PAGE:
Health and Social Care Policy

This information is for the 2022/23 session.

Teacher responsible

Dr Tania Burchardt 32L 3.30


This course is available on the BSc in International Social and Public Policy, BSc in International Social and Public Policy and Economics, BSc in International Social and Public Policy with Politics, BSc in Social Policy and Sociology and BSc in Social Policy with Government. This course is available as an outside option to students on other programmes where regulations permit. This course is available with permission to General Course students.

Course content

The course equips students with the concepts, tools and knowledge to understand the challenges of health and social care policy in the 21st century, in the differing contexts of the UK and other rich countries, and in low- and middle-income countries. In the wake of the coronavirus pandemic, this feels more important than ever.

In the first term, we consider the fundamental aims of health and social care policy, including for example health and well-being, health inequalities by ethnicity and social class, public health and health promotion, and health as a human right. We then examine policy approaches and healthcare regimes across different country contexts, including the strengths and weaknesses of different models of healthcare financing, public and private. 

In the second term, we move on to think about how to bring about change - both change in people's behaviour through regulation, 'nudge' and incentives, and change in health and social care systems, including an examination of the role played by global pharmaceutical and healthcare companies, and the potential for reform. We investigate the role that  evaluations of health and social care play in shaping policy change. Finally, we turn to specific groups and needs, including for example the challenges of mental health policy, child protection, and healthcare needs of sexual minorities.


 Courses in Social Policy follow the Teaching Model outlined on the following page: https://www.lse.ac.uk/social-policy/Current-Students/teaching-in-the-department-of-social-policy


All teaching will be in accordance with the LSE Academic Code (https://info.lse.ac.uk/current-students/lse-academic-code) which specifies a "minimum of two hours taught contact time per week when the course is running in the Michaelmas and/or Lent terms". Social Policy courses are predominantly taught through a combination of in-person Lectures and In person classes/seminars. Further information will be provided by the Course Convenor in the first lecture of the course.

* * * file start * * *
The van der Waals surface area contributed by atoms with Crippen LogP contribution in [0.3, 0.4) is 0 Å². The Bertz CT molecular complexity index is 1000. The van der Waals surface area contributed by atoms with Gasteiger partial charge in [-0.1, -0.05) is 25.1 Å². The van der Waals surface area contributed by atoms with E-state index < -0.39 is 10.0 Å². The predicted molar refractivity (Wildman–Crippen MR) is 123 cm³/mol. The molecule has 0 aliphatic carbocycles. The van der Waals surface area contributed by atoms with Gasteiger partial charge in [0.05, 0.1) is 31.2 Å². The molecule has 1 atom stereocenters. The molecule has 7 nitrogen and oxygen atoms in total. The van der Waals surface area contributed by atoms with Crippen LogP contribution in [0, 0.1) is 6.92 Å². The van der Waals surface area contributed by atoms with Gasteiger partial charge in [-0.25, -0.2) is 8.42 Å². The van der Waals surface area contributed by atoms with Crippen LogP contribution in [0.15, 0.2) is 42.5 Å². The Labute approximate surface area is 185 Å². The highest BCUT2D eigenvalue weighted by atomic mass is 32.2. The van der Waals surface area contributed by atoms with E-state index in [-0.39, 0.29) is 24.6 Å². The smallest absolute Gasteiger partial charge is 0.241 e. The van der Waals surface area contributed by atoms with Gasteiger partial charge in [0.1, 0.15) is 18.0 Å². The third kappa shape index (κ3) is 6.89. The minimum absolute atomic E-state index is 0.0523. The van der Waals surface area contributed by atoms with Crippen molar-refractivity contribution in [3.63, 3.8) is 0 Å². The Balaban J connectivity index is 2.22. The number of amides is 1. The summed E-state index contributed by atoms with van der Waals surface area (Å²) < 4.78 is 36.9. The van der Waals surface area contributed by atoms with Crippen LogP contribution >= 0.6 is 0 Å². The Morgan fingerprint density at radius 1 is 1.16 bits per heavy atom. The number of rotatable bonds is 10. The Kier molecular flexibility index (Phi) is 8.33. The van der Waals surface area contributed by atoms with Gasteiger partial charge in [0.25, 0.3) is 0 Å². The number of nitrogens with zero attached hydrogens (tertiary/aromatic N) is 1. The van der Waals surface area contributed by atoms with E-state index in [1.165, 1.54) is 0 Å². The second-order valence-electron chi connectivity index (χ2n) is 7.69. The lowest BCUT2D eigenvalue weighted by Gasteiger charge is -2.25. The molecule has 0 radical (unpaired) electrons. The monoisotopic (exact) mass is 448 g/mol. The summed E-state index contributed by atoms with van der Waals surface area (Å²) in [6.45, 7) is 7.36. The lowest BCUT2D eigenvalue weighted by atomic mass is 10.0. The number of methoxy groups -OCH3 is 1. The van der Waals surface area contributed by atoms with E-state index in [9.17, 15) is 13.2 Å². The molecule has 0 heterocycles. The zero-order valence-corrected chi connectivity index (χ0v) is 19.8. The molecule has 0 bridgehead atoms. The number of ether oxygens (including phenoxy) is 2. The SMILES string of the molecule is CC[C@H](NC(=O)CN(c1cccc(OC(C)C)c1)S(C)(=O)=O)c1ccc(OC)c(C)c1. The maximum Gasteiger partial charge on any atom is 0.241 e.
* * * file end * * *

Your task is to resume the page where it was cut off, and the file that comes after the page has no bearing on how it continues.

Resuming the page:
This course is taught in both MT and LT.

Formative coursework

Students will be expected to produce 1 essay in the MT and 1 essay in the LT.

One essay following a class task or presentation. This is compulsory.

One essay and two essay plans using the same format as the summative assessment. This is encouraged, but optional.

Indicative reading

There is no course textbook. A list of selected texts and readings will be included in the reading lists for each week.

Yaya S, Yeboah H, Charles CH, et al (2020), Ethnic and racial disparities in COVID-19-related deaths: counting the trees, hiding the forest, BMJ Global Health; 5:e002913

Wouters O, Shadlen K, Salcher-Konrad, M et al (2021), Challenges in ensuring global access to COVID-19 vaccines: production, affordability, allocation, and deployment, The Lancet, Volume 397, Issue 10278, Pages 1023-1034

World Health Organization (2017) Tracking universal health coverage: 2017 Global Monitoring Report

Valéry Ridde, Ludovic Queuille & Marame Ndour (2014) Nine misconceptions about free healthcare in sub-Saharan Africa, Development Studies Research, 1:1, 54-63



Online assessment (100%) in the ST.

Students will be asked to write essays from a selection of questions addressing a range of topics covered in the course. This will be a take-home, open-book, online assessment.

Student performance results

(2019/20 - 2021/22 combined)

Classification % of students
First 15.5
2:1 69
2:2 14.1
Third 1.4
Fail 0

Key facts

Department: Social Policy

Total students 2021/22: 29

Average class size 2021/22: 7

Capped 2021/22: Yes (30)

Value: One Unit

Guidelines for interpreting course guide information

Course selection videos

Some departments have produced short videos to introduce their courses. Please refer to the course selection videos index page for further information.

Personal development skills

  • Self-management
  • Team working
  • Problem solving
  • Application of information skills
  • Communication
  • Application of numeracy skills